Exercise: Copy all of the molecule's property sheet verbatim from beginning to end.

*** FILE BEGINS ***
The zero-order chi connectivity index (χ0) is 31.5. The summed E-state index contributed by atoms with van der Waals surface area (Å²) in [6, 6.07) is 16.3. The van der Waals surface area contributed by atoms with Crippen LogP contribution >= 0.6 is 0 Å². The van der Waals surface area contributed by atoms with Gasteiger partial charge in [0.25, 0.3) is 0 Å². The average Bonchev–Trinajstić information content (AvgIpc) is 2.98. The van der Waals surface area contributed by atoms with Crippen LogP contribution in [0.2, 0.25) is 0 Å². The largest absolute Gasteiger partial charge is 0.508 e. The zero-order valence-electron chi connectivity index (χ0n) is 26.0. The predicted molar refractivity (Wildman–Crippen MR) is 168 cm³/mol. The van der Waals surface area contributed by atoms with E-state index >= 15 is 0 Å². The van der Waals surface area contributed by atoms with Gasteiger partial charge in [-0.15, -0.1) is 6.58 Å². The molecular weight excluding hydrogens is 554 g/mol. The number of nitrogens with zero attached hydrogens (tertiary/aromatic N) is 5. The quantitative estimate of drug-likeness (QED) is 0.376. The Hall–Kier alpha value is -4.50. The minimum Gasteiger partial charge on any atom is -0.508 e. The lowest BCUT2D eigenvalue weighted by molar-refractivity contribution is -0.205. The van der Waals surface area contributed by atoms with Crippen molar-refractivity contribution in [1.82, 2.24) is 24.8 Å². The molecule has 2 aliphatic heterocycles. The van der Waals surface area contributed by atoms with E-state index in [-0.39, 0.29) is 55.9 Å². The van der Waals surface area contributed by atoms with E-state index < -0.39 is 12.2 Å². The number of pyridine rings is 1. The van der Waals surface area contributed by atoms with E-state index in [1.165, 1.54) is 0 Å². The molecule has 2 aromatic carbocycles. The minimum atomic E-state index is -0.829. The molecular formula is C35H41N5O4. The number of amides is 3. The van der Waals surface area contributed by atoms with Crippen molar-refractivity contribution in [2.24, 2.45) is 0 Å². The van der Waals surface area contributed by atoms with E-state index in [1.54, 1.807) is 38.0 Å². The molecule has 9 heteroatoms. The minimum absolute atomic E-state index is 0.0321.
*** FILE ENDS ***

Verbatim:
The zero-order chi connectivity index (χ0) is 31.5. The summed E-state index contributed by atoms with van der Waals surface area (Å²) in [6, 6.07) is 16.3. The van der Waals surface area contributed by atoms with Crippen LogP contribution >= 0.6 is 0 Å². The van der Waals surface area contributed by atoms with Gasteiger partial charge in [0.25, 0.3) is 0 Å². The average Bonchev–Trinajstić information content (AvgIpc) is 2.98. The van der Waals surface area contributed by atoms with Crippen LogP contribution in [0.2, 0.25) is 0 Å². The largest absolute Gasteiger partial charge is 0.508 e. The zero-order valence-electron chi connectivity index (χ0n) is 26.0. The predicted molar refractivity (Wildman–Crippen MR) is 168 cm³/mol. The van der Waals surface area contributed by atoms with E-state index >= 15 is 0 Å². The van der Waals surface area contributed by atoms with Gasteiger partial charge in [-0.15, -0.1) is 6.58 Å². The molecular weight excluding hydrogens is 554 g/mol. The number of nitrogens with zero attached hydrogens (tertiary/aromatic N) is 5. The quantitative estimate of drug-likeness (QED) is 0.376. The Hall–Kier alpha value is -4.50. The minimum Gasteiger partial charge on any atom is -0.508 e. The lowest BCUT2D eigenvalue weighted by molar-refractivity contribution is -0.205. The van der Waals surface area contributed by atoms with Crippen molar-refractivity contribution in [1.82, 2.24) is 24.8 Å². The molecule has 2 aliphatic heterocycles. The van der Waals surface area contributed by atoms with E-state index in [-0.39, 0.29) is 55.9 Å². The van der Waals surface area contributed by atoms with E-state index < -0.39 is 12.2 Å². The number of pyridine rings is 1. The van der Waals surface area contributed by atoms with E-state index in [1.165, 1.54) is 0 Å². The molecule has 2 aromatic carbocycles. The minimum atomic E-state index is -0.829. The molecular formula is C35H41N5O4. The number of amides is 3. The van der Waals surface area contributed by atoms with Crippen molar-refractivity contribution in [2.24, 2.45) is 0 Å². The van der Waals surface area contributed by atoms with E-state index in [1.54, 1.807) is 38.0 Å². The molecule has 9 heteroatoms. The minimum absolute atomic E-state index is 0.0321.